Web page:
smashed the glass of the side door, with his
revolver, covered the messenger, and
shouted to him to hold up his hands.
Instead of doing this Mclnerny reached for
the signal cord with one hand and for his revolver
with the other. A bullet struck the
hand on the cord, but not before it had given
a slight signal.
Then Mclnerny fired at the robber and put
I a bullet through bis coat. Then the robbar
shot the messenger twice, onca in the right
jeg uxtu lub uuaer liuio grazing me ibil tempi
He climbed into the car aad a desperats
struggle took place, whicn did uot end until
the train was stopped for the first time near
It is thought that the robber climbed out
n top of the cars and remained there
through the stop at Port Byron and until the
train reached Lyons, as nothing could be
seen of him at the former station, where the
cause of that slight air-brake signal having
been investigated, Mclnerny had been found
wounded and alone in his car.
By the time the train reached Lyons the
news of the robbery was generally known
along the road, an alarm having been sent
out from Port Byron. A crowd had collected,
and in it the conductor recognized a
young man whom he had seen hanging
about the train at Syracuse.
A trainman also recognized the man, and
the two advanced on mm. Then ensued a
most exciting chase. The fellow drew a
brace of revolvers, kept the crowd at bay, ran
across to the express locomotive and tried
bO uncouple ic irom cue train, railing, as
ran to a freight engine, uncoupled it,
covered the engineer and fireman with his
pistols and in a moment was gliding rapidly
He was pursued with the express locomotive
on a parallel track, and as the latter
gained on him he reversed and flew down
the track, firing into the cab of the express
engine as he met ir.
One of the pursuing party returned the
fire with a shotgun, buc no shots took effect.
Twice the chase, the reversal and tue vain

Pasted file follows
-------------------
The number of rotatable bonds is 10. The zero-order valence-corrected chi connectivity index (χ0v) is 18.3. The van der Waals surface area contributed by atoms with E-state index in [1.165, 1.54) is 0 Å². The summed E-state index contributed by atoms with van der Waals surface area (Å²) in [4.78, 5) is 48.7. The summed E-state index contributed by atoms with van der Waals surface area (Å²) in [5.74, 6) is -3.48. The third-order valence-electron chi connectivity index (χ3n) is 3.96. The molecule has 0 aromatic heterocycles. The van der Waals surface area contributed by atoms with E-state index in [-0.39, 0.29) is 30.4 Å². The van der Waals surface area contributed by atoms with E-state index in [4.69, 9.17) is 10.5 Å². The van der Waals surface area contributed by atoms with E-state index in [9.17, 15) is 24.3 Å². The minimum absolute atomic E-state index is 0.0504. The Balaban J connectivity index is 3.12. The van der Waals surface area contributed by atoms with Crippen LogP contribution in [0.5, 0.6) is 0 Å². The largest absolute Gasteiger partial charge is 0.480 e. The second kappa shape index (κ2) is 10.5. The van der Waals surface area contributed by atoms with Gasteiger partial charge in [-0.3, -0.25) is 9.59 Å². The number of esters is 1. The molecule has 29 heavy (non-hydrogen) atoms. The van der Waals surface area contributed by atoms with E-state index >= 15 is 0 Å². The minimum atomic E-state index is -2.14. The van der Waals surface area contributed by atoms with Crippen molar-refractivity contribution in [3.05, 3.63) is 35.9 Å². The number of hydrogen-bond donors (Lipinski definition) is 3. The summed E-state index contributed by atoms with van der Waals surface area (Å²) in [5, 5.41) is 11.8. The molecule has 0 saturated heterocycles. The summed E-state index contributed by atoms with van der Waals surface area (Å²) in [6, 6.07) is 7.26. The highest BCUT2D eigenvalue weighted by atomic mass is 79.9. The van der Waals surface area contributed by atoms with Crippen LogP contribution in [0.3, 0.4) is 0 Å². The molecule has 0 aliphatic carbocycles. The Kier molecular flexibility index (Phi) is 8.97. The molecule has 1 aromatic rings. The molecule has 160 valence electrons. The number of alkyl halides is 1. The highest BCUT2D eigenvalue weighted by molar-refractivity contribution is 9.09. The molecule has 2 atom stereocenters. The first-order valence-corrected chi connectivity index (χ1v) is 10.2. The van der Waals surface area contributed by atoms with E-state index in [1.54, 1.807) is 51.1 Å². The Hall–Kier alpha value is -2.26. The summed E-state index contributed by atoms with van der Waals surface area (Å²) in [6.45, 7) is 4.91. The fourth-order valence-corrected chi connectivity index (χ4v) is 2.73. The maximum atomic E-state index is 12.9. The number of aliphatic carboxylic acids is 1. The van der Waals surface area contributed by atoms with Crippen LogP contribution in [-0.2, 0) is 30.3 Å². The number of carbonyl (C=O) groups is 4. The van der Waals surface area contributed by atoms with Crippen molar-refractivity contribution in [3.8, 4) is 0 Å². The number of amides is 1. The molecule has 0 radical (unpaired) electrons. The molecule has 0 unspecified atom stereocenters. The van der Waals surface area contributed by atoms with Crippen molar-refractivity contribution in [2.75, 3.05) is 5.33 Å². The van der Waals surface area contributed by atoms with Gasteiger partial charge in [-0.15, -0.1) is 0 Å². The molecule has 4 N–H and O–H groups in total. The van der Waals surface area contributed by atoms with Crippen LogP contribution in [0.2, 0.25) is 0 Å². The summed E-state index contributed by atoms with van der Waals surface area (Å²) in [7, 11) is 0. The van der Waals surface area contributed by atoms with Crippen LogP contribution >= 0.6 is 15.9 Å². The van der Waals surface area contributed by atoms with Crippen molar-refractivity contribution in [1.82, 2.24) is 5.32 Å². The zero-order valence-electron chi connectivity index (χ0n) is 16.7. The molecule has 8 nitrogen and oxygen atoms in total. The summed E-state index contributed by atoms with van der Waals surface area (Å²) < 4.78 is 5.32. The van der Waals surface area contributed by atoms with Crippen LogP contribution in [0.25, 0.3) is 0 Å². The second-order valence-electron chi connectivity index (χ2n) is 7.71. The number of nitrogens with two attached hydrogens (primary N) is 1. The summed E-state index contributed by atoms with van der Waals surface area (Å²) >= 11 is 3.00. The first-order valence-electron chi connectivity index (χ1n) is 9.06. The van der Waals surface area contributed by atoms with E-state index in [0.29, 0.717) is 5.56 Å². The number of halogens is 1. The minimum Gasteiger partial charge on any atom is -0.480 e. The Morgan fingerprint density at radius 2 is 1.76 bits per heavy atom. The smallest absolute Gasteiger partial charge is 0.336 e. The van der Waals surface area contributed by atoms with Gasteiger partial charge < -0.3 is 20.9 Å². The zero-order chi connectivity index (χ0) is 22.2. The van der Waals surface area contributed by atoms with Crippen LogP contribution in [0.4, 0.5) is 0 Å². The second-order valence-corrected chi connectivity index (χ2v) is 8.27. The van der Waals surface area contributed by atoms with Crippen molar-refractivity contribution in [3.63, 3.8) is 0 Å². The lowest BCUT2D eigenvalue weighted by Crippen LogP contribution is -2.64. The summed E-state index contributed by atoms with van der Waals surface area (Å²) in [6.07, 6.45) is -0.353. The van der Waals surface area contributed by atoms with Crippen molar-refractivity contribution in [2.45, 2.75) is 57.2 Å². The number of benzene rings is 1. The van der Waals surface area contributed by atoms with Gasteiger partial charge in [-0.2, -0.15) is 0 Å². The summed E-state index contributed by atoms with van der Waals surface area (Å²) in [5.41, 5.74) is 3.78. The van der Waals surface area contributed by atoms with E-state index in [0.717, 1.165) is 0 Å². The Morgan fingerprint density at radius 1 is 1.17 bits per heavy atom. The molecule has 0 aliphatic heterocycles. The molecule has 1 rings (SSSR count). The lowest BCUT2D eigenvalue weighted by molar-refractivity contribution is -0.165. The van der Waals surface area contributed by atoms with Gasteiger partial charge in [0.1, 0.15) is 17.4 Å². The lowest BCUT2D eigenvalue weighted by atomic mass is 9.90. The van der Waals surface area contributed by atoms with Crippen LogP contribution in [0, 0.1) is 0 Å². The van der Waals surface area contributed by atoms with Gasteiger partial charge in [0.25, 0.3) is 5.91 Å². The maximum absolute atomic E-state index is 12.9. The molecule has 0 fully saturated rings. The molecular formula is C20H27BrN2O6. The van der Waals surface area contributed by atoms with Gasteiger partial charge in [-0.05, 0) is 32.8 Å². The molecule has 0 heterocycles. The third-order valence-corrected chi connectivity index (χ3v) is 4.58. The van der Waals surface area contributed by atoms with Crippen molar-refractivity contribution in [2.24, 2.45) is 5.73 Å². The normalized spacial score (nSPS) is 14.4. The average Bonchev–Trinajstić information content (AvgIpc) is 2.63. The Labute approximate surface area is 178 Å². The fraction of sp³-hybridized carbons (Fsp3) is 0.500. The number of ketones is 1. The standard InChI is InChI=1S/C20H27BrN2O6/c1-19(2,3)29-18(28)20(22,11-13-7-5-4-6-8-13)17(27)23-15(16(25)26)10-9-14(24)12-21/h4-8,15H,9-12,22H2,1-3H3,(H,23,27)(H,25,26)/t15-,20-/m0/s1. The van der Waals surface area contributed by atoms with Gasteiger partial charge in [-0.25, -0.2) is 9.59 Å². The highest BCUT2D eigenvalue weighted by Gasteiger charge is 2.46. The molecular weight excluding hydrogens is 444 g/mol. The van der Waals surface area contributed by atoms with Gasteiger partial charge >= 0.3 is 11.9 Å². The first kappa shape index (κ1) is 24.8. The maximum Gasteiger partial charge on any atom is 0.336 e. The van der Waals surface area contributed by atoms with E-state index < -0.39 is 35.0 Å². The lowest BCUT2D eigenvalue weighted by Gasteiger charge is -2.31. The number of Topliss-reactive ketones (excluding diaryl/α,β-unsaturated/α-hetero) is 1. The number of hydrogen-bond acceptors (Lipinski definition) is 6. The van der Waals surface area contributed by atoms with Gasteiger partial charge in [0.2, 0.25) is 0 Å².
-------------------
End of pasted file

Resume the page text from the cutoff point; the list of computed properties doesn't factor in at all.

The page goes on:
shooting took place. Then the robber was
left to run away with his engine and other
means were adopted to finally catch him.
The fellow ran his machine two miles beyond
Newark, where he abandoned the
engine and forced a switchman to take it
back to Lyons.
Striking across country, then the robber
terrorized a farmer into giving him a horse,
which he drove until it was tired out.
Then he repeated his bulldozing on another
farmer, emphasizing his demand with two
Rut tha roads wara noop anrl aesrc^lv five
miles south of Newark he became aware
that a sheriffs posse and a baud oc aroused
and armed farmers were close at his Inola.
He deserted his rig and tvok to Benton's
Swamp, where he was soon surrounded.
He saw the game was up and though heavily
armed, surrendered without resisting.
He is a man of about twenty-five years, j
five feet and a half in height and weighing
perhaps 130 pounus.
About his person and in a satchel which he
left in the engine he had a complete outfit
tor all the purposes of the robbery he
attempted. Hcfgot nothing from the car.
Mclnerny was taken to his home in Rochester
for treatment. The robber says he had
no intention of killing him.
The man who attempted to rob the express
car has been identified as Oliver C Perry,
who was also connected with the train robbery
near Utica last fall.
In the Senate.
3fith Day ?Mr. Palmer discussed the
DODular election of Senators Mr. Chilton
introduced a joint resolution to amend the |
Constitution so as to provide for biennial
sessions of Congress, and it was laid on the
table for the present Mr. Proctor introduced
a joint resolution providing for a constitutional
amendment so that the President